Natural Drying : The method of Fabbri Pasta Factory
Last week I had the opportunity to visit an old pasta factory, the only one in Tuscany that produces pasta following the ancient method.
People who know me,appreciate the fact that my main aim, which goes hand in hand with cooking classes, is to enhance artisanal companies.
I’m lucky to leave in such a beautiful region rich in history, art and culture, but not all people are able to improve our tresure and what I would like to do is to show foreign people who come to visit our Country, that there is something different to visit beyond obvious destination.
One of this precious destination is “Pastificio Fabbri” located in Strada in Chianti, Florence.
The Fabbry Family handed down from father to son, for three generation, their old method of producing dried pasta.
Just to give you a little notion about what is the difference from their method to produce pasta and the pasta you find in a large scale distribution, you have first of all to consider the temperature. The temperature may affect significantly the quality of the final product.
In the pasta industry, cycles of high-temperature drying are widely applied for the various benefits derived. These include a reduction in the processing time and an increase in the production capacity. However, high temperature cycles may cause extensive thermal damage to the pasta. This is caused, principally, by the appearance of abnormal colours and flavours, a loss in the nutritional value of the proteins, and the formation of new molecules that were not formerly present.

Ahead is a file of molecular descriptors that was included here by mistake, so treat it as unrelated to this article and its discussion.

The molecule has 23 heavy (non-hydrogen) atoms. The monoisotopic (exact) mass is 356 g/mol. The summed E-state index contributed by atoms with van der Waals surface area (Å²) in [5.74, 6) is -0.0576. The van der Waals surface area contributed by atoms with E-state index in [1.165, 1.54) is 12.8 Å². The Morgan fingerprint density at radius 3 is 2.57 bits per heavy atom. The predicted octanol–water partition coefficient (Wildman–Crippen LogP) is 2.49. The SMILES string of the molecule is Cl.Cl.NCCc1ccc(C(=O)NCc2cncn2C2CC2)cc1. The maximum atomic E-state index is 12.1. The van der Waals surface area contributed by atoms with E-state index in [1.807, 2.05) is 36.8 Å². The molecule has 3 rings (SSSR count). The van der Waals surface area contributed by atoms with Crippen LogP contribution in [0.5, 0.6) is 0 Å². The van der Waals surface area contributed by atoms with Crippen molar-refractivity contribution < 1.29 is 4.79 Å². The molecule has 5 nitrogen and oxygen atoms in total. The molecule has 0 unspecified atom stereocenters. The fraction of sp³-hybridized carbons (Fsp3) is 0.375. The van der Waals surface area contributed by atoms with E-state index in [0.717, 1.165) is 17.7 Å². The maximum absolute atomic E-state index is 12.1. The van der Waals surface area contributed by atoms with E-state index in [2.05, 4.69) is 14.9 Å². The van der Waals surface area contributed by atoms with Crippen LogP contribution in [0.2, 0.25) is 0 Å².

The secret that has been handed down from one generation to another of the Fabbri family is a drying process developed in natural conditions,with temperatures that always remain below 38°Celsius in any phase of production.
This means that it usually takes from 3 to 6 days to complete the drying process versus the 3/6 hours of the industrial pasta factory.
That and more was explained to me by Virginia, a prepared, nice and gentle girl who welcomed me on their little museum dedicated to their intergenerational work experience and to the history of pasta.
Pasta, flour, ancient grains they are my favourite topics and I have been so impressed by this fantastic place that I couldn’t help but share it with you. I have some more information to share and also a possibility to make a workshop together . If you are interested please write me and I will give you all the details. Meanwhile visit their website www.pastafabbri.it